Some of the techniques I use regularly, I've been using for so long that I'm not completely sure where I learned them. Some are from a singular instructor and some are a hybrid of tips learned from several instructors. The method I use for the hems on knit garments is - I think - a combination of learning from Sandra Betzina and Marcy Tilton.
I start by cutting - from yardage - 1" strips of fusible knit with the stretch going the long way. This allows the hem to move with the garment. The strips are fused to the hemline. I serge the edge simply to be neat. It's not a necessary step. If you don't have a serger, you can still use this technique. If you wanted to finish the edge in some way, you could zigzag over it.
The hem is stitched from the front with a twin needle and a walking foot. Because of the interfacing underneath, the surface is firmer, the threads don't dig in, and the walking foot moves the fabric along without bunching under the needle. On the front, I get a nice, even stitch... with no tunnel... using a regular machine. I've used this technique for a long time with great success. The secret is the interfacing.
When sergers came out on the market, I got one right away and LOVED it. When coverstitch machines came out, I waited a while, finally bought one, and then returned it. At some point in the future, I may get another one if I can be convinced that they are worth the space they take up but not right now. Right now, it is too much bother to pull the machine out of the cupboard for what I see as a singular function. I know others disagree with me and that's okay. For me, it's a lot easier to simply put in a double needle, re-thread the machine, and sew but I am aware that my background in textile art makes changing thread no big deal. I did it constantly.
I like the techniques that I use on knit garments. They look neat and professionally done even though they're not exactly like RTW. Years ago, I remember someone asking me if I had sewn what I was wearing because it looked better than anything they could have bought. THAT is a fabulous compliment. I hate when people say you'd never know as if I was trying to hide the fact that I sewed this garment or am ashamed that I couldn't afford RTW. Occasionally I buy RTW if it fits, if it's the right color, if I actually like it, but that's really REALLY rare. For me, it's the other way around. I feel sorry for people who can't sew.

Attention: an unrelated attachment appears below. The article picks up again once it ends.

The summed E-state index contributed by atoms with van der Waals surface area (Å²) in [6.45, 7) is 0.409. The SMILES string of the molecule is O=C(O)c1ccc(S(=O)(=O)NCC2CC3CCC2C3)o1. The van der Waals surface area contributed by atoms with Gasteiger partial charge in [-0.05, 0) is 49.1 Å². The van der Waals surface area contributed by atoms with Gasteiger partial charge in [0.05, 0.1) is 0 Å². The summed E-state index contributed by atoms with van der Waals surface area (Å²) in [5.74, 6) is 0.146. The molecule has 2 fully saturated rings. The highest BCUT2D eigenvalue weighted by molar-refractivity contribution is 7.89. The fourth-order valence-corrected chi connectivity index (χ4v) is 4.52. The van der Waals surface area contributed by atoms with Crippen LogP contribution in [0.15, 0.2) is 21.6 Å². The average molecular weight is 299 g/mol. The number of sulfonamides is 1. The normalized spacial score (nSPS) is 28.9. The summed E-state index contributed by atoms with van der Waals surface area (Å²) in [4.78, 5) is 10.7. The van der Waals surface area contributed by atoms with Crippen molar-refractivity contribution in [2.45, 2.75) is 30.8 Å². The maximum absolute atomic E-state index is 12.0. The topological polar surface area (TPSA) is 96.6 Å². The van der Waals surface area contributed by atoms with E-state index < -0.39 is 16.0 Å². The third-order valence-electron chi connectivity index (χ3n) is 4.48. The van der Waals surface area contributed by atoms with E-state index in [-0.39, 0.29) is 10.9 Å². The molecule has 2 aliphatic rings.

In her column Ramblings from the Goddess of the Last Minute in the June 2006 issue of Quilting Arts Magazine, Robbi Joy Eklow writes: I have a tendency to pet people on the arm if their sweater seems nice and fuzzy, too. The only things I don't go for in a tactile way are earrings, because that would seem too intimate and often the earrings are above my reach anyway. People who make art understand the compliment. I guess that I assume if someone is adorning themselves with art, they expect you to admire it close up, or at the very least, they won't mind if you do. People who don't make art on the other hand, sometimes find my comments alarming. I must admit, I have frightened a few people - like that woman in line at the airport ticket counter who was not happy when I practically shouted across the room, "That purse is fabulous! Did you make it." I keep forgetting that some people think if it looks handmade, it looks homemade and that somehow implies they can't afford store-bought or something like that. I don't quite get it. In my world, someone who can make something of beauty is truly gifted, and we are lucky if they share it with us by parading it around.
Making something of beauty takes time. It takes developing a solid skill set and the tools to do the job - especially well functioning, quality tools. Good scissors. Smooth pins. Quality needles. A well functioning sewing machine. A serger. And so on. Building skills and buying quality tools takes time and commitment and desire BUT... if you have a plan to learn, acquire the right tools, and practice, the results will show up. You'll get better and better.
Sewing is a life long activity. There is always something to learn, always some way in which to improve. Right now, I'm fine tuning fit, upping the quality of my fabric, and looking for opportunities to be more creative. What are you working on?
Talk soon - Myrna
Grateful - the time and ability to sew and the never ending learning curve